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Home / Technical Articles / How not to select the wrong generator set (genset) for your application

Generator Set Sizing and Ratings

Generator set is maybe the most expensive part you can find in a substation. Therefore, many factors must be considered when determining the proper size or electrical rating of an electrical power generator set. If wrong size or rate is selected and delivered on site, the only thing you can do is to sit and cry.

How not to select the wrong generator set (genset) for your application
How not to select the wrong generator set (genset) for your application (photo credit: beyond the prism photography via Flickr)

The engine or prime mover is sized to provide the actual or real power in kW, as well as speed (frequency) control through the use of an engine governor.

The generator is sized to supply the kVA needed at startup and during normal running operation. It also provides voltage control through the use of a brushless exciter and voltage regulator. Together the engine and generator provide the energy necessary to supply electrical loads in many different applications encountered in today’s society.

The generator set must be able to supply the starting and running electrical load. It must be able to pick up and start all motor loads and low power factor loads, and recover without excessive voltage dip or extended recovery time.

Nonlinear loads like variable frequency drives, uninterruptible power supply (UPS) systems and switching power supplies also require attention because the SCR switching causes voltage and current waveform distortion and harmonics. The harmonics generate additional heat in the generator windings, and the generator may need to be upsized to accommodate this.

The type of fuel (diesel, natural gas, propane, etc.) used is important as it is a factor in determining generator set response to transient overloads.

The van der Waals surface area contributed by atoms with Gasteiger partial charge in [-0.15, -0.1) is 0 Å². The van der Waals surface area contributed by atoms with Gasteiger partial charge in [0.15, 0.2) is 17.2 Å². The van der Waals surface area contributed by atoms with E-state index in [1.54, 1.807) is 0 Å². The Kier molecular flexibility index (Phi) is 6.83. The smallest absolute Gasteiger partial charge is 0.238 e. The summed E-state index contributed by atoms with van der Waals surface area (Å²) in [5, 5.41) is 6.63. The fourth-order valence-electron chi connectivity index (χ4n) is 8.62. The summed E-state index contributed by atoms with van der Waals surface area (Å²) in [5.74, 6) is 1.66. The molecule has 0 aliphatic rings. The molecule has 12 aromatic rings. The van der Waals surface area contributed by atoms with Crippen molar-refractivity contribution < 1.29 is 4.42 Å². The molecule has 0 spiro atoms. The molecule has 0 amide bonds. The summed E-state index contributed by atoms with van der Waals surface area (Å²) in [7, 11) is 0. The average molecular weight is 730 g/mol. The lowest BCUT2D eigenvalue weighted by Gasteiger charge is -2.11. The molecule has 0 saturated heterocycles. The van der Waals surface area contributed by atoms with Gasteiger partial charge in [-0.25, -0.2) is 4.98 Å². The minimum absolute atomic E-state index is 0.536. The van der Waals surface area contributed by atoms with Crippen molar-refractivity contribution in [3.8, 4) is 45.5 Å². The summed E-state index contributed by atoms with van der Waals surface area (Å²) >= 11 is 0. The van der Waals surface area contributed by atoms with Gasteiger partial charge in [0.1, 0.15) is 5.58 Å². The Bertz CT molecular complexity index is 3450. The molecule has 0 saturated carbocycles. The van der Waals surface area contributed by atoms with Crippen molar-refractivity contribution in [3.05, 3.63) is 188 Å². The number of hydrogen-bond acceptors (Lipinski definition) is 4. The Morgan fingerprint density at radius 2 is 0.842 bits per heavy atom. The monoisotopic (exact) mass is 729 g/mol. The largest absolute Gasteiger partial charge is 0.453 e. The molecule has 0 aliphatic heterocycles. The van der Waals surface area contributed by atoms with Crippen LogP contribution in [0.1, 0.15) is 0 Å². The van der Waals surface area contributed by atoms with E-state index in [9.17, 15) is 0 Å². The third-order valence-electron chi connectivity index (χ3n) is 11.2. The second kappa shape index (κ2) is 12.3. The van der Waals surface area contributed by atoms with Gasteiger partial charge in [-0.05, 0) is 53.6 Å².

It is also necessary to determine the load factor or average power consumption of the generator set. This is typically defined as the load (kW) x time (hrs. while under that particular load) / total running time. When this load factor or average power is taken into consideration with peak demand requirements and the other operating parameters mentioned above, the overall electrical rating of the genset can be determined.

Other items to consider include the unique installation, ambient, and site requirements of the project. These will help to determine the physical
configuration of the overall system.

Typical rating definitions for diesel gensets are: standby, prime plus 10, continuous and load management (paralleled with or isolated from utility).

Any diesel genset can have several electrical ratings depending on the number of hours of operation per year and the ratio of electrical load/genset rating when in operation.

The same diesel genset can have a standby rating of 2000 kW at 0.8 power factor (pf) and a continuous rating of 1825 kW at 0.8 pf. The lower continuous rating is due to the additional hours of operation and higher load that the continuous genset must carry. These additional requirements put more stress on the engine and generator and therefore the rating is decreased to maintain longevity of the equipment.

Different generator set manufacturers use basically the same diesel genset electrical rating definitions. These are based on International Diesel Fuel Stop Power standards from organizations like ISO, DIN and others.


Standby diesel genset rating

Typically defined as supplying varying electrical loads for the duration of a power outage with the load normally connected to utility, genset operating <100 hours per year and no overload capability.


Prime plus 10 rating

Typically defined as supplying varying electrical loads for the duration of a power outage with the load normally connected to utility, genset operating <500 hours per year and overload capability of 10% above its rating for 1 hour out of 12.


Continuous rating

Typically defined as supplying unvarying electrical loads (i.e., base loaded) for an unlimited time.


Load management ratings

Apply to gensets in parallel operation with the utility or isolated/islanded from utility and these ratings vary in usability from <200 hours per year to unlimited usage.

It’s highly advisable to refer to generator set manufacturers for further definitions on load management ratings, load factor or average power consumption, peak demand and how these ratings are typically applied.